There are other package substrate and dielectric isolation materials in use. One important material is polyimide. Manufacturers use this material extensively in redistribution layer and bump processes. It is easy to deposit, has a high glass transition temperature, a reasonable dielectric constant, and can be easily patterned. However, it does have a high coefficient of thermal expansion. Another important material is benzocyclobutene. It is also easy to deposit and has a low dielectric constant, making it good for high frequency applications. We discuss materials properties of these materials and others a little later in this presentation. However, it also has a high coefficient of thermal expansion. Another material in use is bismaleimide-triazine, or BT. It is also easy to process and has a low dielectric constant, and it has a relatively low CTE of 14 parts per million per degree centigrade.
BT epoxy resin is used commonly with laminates. Engineers can create build-up layers and plated through holes on the finished laminate. BT resin epoxy laminates make an excellent choice for BGA substrates since the BT epoxy allows for higher frequencies, and the higher glass transition temperature allows for higher temperature use. Furthermore, BT substrates can be processed in strip format for high volume manufacturing.
Polyimide can be used not only for isolation in redistribution layer technology, but also as a substrate material. DuPont makes polyimide materials that go by the trademarks Kapton and Pyralux that can be used for flexible substrates. Amkor also uses polyimide in one of their BGA packaging processes. fleXBGA is Amkor’s term for their fine pitch BGA substrate technology. They process this as either a 2-layer tape without adhesive and wet-etched holes, or a 3-layer tape with adhesive and punched holes for connections to the solder bumps.
BCB polymers are also used for microelectronic packaging and interconnect applications. During the 1990s, they gained commercial status in applications including the fabrication of gallium arsenide integrated circuits, bumping and redistributing GaAs chips, and for planarization and isolation in flat-panel displays. More recently, Dow Chemical and others have developed techniques to B-stage or partial cure the BCB material, and then spin deposit it onto a wafer or other substrate. Engineers then use the BCB as an isolation layer between dice in a multi-die package, as an isolation layer for interconnect in a redistribution layer, and other configurations. One can etch BCB with dry etch techniques, or one can formulate photosensitive BCB resins for lithography applications.
Another common Board Level Reliability (BLR) test is the Bend Test. The Monotonic Bend Test is a 4-point bend of the test board to failure, with an examination of how the board fails. This test can be useful to assess the impact of the backgrinding roughness. The Cyclic Bend Test is a 3-point test to introduce non-uniform strain distribution. One can also run the Cyclic Bend Test as a 4-point test to provide uniform strain distribution and better repeatability. IPC 9702 describes the Monotonic Bend Test, while JEDEC JESD22-B113 describes the Cyclic Bend Test.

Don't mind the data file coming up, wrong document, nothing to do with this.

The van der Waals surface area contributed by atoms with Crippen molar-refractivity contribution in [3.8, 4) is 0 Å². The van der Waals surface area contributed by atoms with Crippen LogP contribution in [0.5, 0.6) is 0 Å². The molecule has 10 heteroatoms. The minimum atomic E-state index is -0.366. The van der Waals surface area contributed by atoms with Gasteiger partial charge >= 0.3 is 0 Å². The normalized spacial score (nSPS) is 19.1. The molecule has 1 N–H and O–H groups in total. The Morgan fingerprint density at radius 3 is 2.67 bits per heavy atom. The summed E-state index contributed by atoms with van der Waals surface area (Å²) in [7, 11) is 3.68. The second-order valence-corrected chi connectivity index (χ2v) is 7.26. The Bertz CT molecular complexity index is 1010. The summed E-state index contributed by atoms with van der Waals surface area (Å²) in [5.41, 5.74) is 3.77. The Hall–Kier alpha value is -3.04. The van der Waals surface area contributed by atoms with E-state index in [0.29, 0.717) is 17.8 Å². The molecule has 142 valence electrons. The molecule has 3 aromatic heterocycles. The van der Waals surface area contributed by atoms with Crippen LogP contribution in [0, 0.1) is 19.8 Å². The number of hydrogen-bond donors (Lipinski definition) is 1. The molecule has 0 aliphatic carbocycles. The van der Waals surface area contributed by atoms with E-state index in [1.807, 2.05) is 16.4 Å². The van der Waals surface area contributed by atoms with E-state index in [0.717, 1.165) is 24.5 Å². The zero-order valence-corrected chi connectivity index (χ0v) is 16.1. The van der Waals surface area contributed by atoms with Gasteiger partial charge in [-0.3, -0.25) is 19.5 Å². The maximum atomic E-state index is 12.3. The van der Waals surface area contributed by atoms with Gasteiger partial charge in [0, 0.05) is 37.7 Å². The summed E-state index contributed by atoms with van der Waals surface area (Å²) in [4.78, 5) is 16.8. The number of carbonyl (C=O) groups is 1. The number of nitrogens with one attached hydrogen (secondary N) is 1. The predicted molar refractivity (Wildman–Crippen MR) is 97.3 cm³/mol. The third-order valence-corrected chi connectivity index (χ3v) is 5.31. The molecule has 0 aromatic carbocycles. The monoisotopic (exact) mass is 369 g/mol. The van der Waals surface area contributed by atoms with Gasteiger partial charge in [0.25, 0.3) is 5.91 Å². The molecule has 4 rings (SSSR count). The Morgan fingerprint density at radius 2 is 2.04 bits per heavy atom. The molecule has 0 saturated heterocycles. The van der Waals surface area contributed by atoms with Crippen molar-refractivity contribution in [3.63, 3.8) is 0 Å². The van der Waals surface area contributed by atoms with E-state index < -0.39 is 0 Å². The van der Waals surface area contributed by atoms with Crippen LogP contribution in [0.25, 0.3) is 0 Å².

Unlike other product qualification tests, BLR is a test to failure. In order to establish confidence in the distribution parameters, engineers will typically test to 50% failure. However, it is not necessary to get to 50% cumulative failures if one can establish slope and intercept. The test cycle time varies from job to job. Once the engineer obtains the data, they perform a Weibull analysis on the data to determine β (the characteristic lifetime) and η (the Weibull slope or spread in the data). Once the engineer calculates these values they can estimate the time to an arbitrary failure rate (typically one of interest to the customer), generate life estimates, and perform warranty analysis. Engineers analyze the failures to determine the failure mode and mechanism associated with the failures, and then performs root cause analysis to see if we need to make changes to our products, changes to the specifications, or changes to our customer application notes.
Q: Why do we use different materials in Solid Immersion Lenses (SILs)?
A: It has to do with the wavelengths we want to pass through the SIL. For example, a Si SIL works well for longer wavelengths like 1300nm (used for techniques like TIVA/OBIRCH), a GaAs SIL works well for mid-wavelengths like 1064nm (used for techniques like LADA), and a GaP SIL works well for shorter wavelengths (like those down in the visible range).
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